Testimony by Judge Brett Kavanaugh and Professor Christine Blasey Ford was heard by the American Senate this week. Professor Ford has accused him of sexual assault, which puts his appointment to the U.S. Supreme Court after his nomination by President Donald Trump at risk.

Professor Ford described the alleged 1982 attack in detail, saying it had “drastically” affected her life. Judge Kavanaugh angrily denied he had assaulted her or anyone. Another three complainants wait in the wings.

It may be difficult to see this as a victory. Ford has been put through a very difficult process, involving firstly trying to get anyone to listen to her, and then secondly having to repeat her story again and again. “I was conflicted about whether to speak out,” she said. “All sexual-assault victims should be able to decide for themselves whether their private experience is made public.”

Her experience was not just made public in the course of a sexual assault trial. It was the subject of a Senate hearing, and televised across the world. Her character, demeanour and political affiliations have been the subject of public debate. She has received death threats and she and her family were forced to move out of their home for fear of a risk to their safety.

So why is this a victory, although a slender one? In 1991 Anita Hill, a U.S. attorney and academic, became a national figure when she accused U.S. Supreme Court nominee Clarence Thomas, her supervisor at the United States Department of Education and the Equal Employment Opportunity Commission, of sexual harassment. A wall of white men, interrogating Anita Hill about her allegations of sexual harassment, repeatedly asked her to answer questions about the sexual harassment and why she had not immediately reported it. And they found the fact that she had not immediately reported the behaviour to be key to her credibility – or lack thereof.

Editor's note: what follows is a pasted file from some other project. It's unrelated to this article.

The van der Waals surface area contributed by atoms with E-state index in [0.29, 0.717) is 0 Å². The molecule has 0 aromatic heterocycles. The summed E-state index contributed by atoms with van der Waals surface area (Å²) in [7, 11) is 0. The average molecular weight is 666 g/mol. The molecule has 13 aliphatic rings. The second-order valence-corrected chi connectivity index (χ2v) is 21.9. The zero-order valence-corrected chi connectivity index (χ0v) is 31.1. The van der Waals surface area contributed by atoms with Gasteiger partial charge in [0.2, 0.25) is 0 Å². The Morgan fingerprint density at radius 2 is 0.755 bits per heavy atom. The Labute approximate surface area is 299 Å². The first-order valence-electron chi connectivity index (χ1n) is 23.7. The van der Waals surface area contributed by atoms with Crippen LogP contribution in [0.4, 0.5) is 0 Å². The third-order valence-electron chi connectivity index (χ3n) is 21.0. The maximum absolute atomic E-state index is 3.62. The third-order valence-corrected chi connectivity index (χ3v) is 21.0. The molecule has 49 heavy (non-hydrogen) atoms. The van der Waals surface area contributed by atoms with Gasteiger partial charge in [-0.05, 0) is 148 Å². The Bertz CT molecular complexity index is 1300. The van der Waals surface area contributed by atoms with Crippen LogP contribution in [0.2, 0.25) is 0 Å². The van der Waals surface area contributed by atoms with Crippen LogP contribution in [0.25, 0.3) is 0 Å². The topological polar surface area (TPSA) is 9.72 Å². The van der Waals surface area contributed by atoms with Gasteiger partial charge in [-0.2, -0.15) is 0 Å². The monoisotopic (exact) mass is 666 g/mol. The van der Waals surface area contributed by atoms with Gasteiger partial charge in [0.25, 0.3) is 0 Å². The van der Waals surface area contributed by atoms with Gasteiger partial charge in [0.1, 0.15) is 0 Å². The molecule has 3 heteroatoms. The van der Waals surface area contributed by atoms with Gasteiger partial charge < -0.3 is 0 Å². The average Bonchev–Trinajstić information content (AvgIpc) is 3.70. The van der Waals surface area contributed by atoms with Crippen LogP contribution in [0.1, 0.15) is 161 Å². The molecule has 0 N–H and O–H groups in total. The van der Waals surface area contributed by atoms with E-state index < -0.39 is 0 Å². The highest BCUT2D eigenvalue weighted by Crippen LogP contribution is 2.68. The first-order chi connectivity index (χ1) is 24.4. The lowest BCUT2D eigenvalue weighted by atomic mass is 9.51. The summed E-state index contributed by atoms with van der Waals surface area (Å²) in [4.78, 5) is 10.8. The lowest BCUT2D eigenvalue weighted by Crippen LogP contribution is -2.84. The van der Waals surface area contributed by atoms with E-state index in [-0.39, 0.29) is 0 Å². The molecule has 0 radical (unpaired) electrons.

Fast forward now to 2018. The wall of white men remains. All the Republicans on the committee are white men. But this time the questions were put to Professor Ford by a woman who is a specialist prosecutor in sexual offences cases. Ford herself is a psychologist, and in the years since the Hill/Thomas hearing the research on how the brain responds to trauma has come a long way. Her evidence as to gaps in her memory was backed up by science, and clearly did not affect her own confidence in her testimony. Those gaps were to be expected.

And as our own Constitutional Court found in the Levenstein case earlier this year:

“In these days survivors of sexual assault feel empowered to come to grips with and denounce sexual abuse they had suffered as children. They have become more informed about their condition and rights and have received support from public interest groups. There is healing power in groups. The survivors find solace in each other’s words; they feel more empowered to bare their souls and relate their painful experiences.”